5. Cook at home

Cooking at home can help you cut out costly nights out, but using the oven and stove can help warm your home—or at least your kitchen.

After you’re done cooking, turn off your oven, but leave the door open so the remaining heat makes its way into the house.

Related: 6 Ways To Lower Your Food Bill

6. Let the sun in (and cover the windows with plastic)

Using the heat that the sun naturally provides can go a long way. Keep your curtains open during the day so the light can get in. But make sure your windows are properly insulated so that heat doesn’t escape.

It may not look very nice, but covering your windows with plastic can help keep the heat inside. The best part is that it’s very easy to do yourself!

7. Conduct an energy audit

All of these saving methods will be for naught if your home isn’t as energy efficient as possible. You can easily do an energy audit yourself. You’ll be checking your insulation, furnace filters, and electric use.

Have any obvious air leaks repaired. Have a professional come look at your furnace if need be. Fixing any small problems immediately is a better decision financially, than waiting for your furnace to completely fall apart.

Also, simply watch your electricity and heat usage. Set up timers on lights and TVs, unplug anything you’re not using, and turn down your water heater slightly.

Summary

Winter is filled with added expenses—from your heating to electric costs. Luckily, all of these simple tips combined can help you save this winter.

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About the author

Total Articles: 135
Christopher Murray is the Managing Editor of Money Under 30. Chris received a BA in English Literature and Gender Studies from Smith College. He now lives in Maine with his husband where he spends his free time watching reruns of The X-Files and dreaming of traveling in a refurbished VW Bus while writing the next Great American Novel.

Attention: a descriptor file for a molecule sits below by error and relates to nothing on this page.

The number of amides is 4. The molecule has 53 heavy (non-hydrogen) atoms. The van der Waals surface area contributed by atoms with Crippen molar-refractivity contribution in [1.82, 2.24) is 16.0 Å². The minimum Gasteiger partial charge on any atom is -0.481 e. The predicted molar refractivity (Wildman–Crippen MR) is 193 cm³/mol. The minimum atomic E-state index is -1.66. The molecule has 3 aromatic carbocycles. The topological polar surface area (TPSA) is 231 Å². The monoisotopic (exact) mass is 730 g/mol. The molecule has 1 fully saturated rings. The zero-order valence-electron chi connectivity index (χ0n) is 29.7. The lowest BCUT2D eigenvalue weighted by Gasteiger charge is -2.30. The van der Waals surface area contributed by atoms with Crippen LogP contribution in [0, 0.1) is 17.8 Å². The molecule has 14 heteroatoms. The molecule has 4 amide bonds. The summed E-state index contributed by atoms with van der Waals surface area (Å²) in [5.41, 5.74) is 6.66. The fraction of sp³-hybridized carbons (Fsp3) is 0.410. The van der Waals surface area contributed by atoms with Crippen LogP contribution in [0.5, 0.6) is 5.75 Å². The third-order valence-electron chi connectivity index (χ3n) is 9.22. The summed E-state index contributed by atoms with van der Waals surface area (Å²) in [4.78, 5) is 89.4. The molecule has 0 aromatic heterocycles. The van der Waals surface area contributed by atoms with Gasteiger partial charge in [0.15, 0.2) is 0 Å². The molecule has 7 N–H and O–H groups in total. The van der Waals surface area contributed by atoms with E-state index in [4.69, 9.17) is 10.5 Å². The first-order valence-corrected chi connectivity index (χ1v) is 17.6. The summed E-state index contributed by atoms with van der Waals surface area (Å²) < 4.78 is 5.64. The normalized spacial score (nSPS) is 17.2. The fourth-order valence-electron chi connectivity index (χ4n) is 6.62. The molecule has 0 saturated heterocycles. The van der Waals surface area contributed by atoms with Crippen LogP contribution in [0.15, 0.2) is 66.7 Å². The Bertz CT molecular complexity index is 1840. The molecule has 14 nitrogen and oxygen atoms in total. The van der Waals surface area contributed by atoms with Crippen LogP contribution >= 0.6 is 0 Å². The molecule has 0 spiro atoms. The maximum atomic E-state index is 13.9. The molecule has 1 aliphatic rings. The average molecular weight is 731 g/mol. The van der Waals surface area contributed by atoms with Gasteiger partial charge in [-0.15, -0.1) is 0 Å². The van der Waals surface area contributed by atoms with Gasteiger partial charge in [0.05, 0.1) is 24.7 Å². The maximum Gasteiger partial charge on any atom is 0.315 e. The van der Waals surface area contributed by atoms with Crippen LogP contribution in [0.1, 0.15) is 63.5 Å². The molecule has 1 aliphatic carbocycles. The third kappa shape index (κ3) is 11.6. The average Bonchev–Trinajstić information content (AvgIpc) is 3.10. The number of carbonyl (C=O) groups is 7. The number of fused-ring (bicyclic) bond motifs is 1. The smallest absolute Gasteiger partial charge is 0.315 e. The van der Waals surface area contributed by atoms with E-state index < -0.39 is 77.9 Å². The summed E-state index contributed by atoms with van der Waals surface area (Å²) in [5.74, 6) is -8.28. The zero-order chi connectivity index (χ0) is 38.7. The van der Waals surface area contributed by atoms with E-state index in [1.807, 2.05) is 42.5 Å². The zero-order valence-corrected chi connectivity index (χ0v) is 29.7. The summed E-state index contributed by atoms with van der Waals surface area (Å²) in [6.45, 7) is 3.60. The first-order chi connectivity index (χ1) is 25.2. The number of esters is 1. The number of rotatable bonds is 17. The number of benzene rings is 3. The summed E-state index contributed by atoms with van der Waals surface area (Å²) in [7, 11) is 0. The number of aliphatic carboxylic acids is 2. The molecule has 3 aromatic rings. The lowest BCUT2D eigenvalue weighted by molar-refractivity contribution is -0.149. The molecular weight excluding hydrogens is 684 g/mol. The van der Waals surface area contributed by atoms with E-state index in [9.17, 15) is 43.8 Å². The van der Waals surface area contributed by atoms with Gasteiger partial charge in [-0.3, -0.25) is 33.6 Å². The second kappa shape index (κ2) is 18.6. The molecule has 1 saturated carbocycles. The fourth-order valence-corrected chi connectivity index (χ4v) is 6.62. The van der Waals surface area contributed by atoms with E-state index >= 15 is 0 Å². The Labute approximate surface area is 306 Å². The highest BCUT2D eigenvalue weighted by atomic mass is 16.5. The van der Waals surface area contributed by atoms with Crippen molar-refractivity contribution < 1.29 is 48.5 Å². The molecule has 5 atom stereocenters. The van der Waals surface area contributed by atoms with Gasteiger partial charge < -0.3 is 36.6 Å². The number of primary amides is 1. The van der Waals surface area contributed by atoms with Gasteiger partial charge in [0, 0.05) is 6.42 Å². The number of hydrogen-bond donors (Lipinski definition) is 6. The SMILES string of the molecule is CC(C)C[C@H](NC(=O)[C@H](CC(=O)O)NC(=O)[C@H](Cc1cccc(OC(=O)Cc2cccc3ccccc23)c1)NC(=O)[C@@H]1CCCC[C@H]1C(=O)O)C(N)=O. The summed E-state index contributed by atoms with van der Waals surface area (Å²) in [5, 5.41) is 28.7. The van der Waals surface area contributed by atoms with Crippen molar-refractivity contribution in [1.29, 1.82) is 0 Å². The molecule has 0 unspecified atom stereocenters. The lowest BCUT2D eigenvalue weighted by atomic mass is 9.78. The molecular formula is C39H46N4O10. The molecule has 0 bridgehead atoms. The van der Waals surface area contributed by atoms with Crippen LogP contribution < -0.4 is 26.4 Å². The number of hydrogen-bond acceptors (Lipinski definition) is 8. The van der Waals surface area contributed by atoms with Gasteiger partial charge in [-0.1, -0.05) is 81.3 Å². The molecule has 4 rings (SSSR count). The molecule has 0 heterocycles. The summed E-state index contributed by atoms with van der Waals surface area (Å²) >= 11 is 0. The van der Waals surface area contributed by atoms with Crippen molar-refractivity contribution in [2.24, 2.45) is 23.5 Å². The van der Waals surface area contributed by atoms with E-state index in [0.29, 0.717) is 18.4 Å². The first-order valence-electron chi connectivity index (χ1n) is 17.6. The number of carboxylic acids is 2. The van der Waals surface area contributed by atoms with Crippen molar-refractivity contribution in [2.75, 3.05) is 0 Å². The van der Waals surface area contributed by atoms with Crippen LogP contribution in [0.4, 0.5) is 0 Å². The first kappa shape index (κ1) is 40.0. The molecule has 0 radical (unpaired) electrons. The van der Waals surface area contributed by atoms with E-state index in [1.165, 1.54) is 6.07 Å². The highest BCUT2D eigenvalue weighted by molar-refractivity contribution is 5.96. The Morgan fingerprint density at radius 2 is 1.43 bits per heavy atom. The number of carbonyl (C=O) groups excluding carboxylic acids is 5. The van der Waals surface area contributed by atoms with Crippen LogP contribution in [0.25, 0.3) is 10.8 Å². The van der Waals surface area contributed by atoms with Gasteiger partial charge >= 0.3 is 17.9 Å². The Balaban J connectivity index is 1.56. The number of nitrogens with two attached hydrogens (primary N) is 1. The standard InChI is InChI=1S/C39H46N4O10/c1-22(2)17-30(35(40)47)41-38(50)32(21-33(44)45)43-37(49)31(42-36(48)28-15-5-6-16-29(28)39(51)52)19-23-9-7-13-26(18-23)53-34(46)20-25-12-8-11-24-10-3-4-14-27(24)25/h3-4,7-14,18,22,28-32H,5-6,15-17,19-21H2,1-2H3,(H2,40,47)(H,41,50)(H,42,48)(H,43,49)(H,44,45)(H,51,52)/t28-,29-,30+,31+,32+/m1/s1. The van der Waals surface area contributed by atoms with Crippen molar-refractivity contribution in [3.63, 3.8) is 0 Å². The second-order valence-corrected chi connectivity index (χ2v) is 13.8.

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2 comments
Madison says:

Hate on BMWs all you want, but I’ve had my 325xi (the x-series comes with standard all wheel drive) for fourteen years, and it handles GREAT in the snow. The AWD handling is way better than 4×4 handling I’ve driven in jeep, ford, and isuzu SUVs. So, if you have a great (albeit older) BMW with AWD, you’re going to be just fine. Plus, the heated seats are an added bonus in chilly weather!

Interesting article! There are almost always ways to save more money. Many people claim that there is simply nothing left at the end of the week/month to save, yet every little bit adds up.

Coffee is one of the things I’ve noticed lots of people splurge on…often quite regularly. A daily Starbucks run isn’t an uncommon thing for many people…but that really adds up.

…To the tune of over $1 million. If invest the $5 you could have spent at Starbucks every day from the time you’re 18 and receive a 7% real interest rate in your investments, you’d have over $1 million by the time you’re 72. That’s an expensive cup of coffee!